Friday, 30 November 2012

Live on Drive-Time

Five minutes of fame for my book The Joy of Essex on Radio 5 Drive-Time on Monday live from the cafe at the Basildon Sporting Village. Peter Moore, who started out working on the Basildon Echo was amused by my billing as an Essexologist and managed to cover Bas Vegas, the Basilwood sign, Tiptree jam, West Ham and moire in my slot. Click on the link to listen, it's 2 hours 20 minutes in. Sporting Village looked well-used to judge by the packed car park and the rock-climbers in reception and Five Live also interviewed Olympian gymnast Max Whitlock on the show.

Wednesday, 28 November 2012

Big in Bas Vegas!

Thanks to all the good citizens of Basildon who have bought The Joy of Essex. It's flying off the shelves at Basildon Waterstones and has sold 60 copies in the last couple of weeks. "We do have a sense of humour about ourselves in Basildon," says the man behind the counter. And it's even on display nestling next to the Essex Joke
Book, The Little Book of West Ham and London Taxi Driver Rhyming Slang...

Friday, 23 November 2012

The worst free kick ever from Chelmsford City!

Sympathy to Chelmsford City midfielder Sam Corcoran. The worst free kick ever taken in the history of football has gone viral on YouTube and to make it worse Hayes and Yeading go straight down the pitch and score. Doh!

Thursday, 22 November 2012

Essex trivia #5 The Peasants' Revolt started in Brentwood

The notice board by the Thomas 'a Becket chapel in Brentwood High Streert reveals that Brentwood was the birthplace of the peasants' revolt of 1381. Rebellious Essex Men reacted to an over-zealous poll tax collector by giving him a slap. The revolt spread to Kent, Hertfordshire, Suffolk and Norfolk. Perhaps angered by high taxes on beauty salons, Kentish geezer Wat Tyler and his Essex mates proceeded to London with the medieval equivalent of West Ham’s Inter City Firm and smashed up Jack Straw's Castle. Though that's not the Jack Straw who went to Brentwood school...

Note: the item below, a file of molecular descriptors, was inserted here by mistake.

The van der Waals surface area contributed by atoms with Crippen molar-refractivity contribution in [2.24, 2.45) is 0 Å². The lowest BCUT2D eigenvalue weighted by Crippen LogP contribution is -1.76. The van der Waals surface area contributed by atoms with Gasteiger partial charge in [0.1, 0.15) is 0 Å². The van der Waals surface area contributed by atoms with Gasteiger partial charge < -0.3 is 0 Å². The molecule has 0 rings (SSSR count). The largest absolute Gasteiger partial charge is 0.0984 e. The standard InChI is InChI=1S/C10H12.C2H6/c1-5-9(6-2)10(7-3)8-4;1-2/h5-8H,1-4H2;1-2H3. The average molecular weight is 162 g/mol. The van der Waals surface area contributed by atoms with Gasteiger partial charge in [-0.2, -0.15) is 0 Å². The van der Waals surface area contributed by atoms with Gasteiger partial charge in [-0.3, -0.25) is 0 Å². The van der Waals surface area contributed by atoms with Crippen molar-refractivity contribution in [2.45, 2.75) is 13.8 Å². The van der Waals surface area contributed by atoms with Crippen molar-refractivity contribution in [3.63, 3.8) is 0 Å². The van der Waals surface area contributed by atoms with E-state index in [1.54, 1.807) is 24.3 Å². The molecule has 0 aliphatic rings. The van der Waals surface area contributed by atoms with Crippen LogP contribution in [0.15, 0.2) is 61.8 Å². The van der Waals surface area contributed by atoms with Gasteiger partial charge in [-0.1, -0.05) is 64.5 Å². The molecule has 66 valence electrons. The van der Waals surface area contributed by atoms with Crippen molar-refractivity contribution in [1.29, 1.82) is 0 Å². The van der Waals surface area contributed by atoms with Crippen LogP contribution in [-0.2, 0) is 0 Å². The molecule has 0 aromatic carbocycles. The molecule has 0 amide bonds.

All facts are from Pete May's new book The Joy of Essex (Robson Press).

Monday, 19 November 2012

Essex trivia #4 Marmalade Murders at Tiptree

“We had Midsomer Murders filming here a few years ago,” remembers the Wilkin & Son factory production manager Mike Smith. “The chap was crushed by what was meant to be a pallet of pickle, though it was really tawny marmalade.” Crushed by a conserve — a very British murder indeed.

All facts are from Pete May's new book The Joy of Essex (Robson Press).

Friday, 16 November 2012

Loved-up in Loughton

Loughton women are the flirtiest in Britain, according to a survey from Badoo, the social networking site for meeting people. Women in Loughton are more likely to respond to male messages than women anywhere else in Europe, it seems. Perhaps they like Theydon Bois. Almost inevitably this resulted in a headline in the Daily Star of "The Only Lay is Essex" and "The Only Way is Web Fllirting" in the Daily MirrorWhile Ilford is also in the flirting top ten at joint eighth place. Bottom of the league is dour old Manchester. What could it be about Loughton that inspires female/male online interaction? Well, there’s plenty of opportunity for hot dates in nearby Epping Forest where couples might like to stroll by the iron age fort of Loughton Camp, followed by a romantic dinner at Sheesh in nearby Chigwell, the Turkish restaurant with the largest mirror in Essex. As Bogart might put it: "I guess we'll always have Loughton…"

Out to launch with Joy of Essex

Thanks to all who attended the London launch of The Joy of Essex at the Wenlock and Essex in Essex Road, N1. (Essex launch to come once I can pass the dress code at Sugar Hut.) At the risk of sounding like Piers Morgan, here's me with a couple of local luminaries, writer Meg Rosoff on the left and Hattie Hayridge from Red Dwarf. Thanks to Nick Clee of Bookbrunch for the pic. Reem!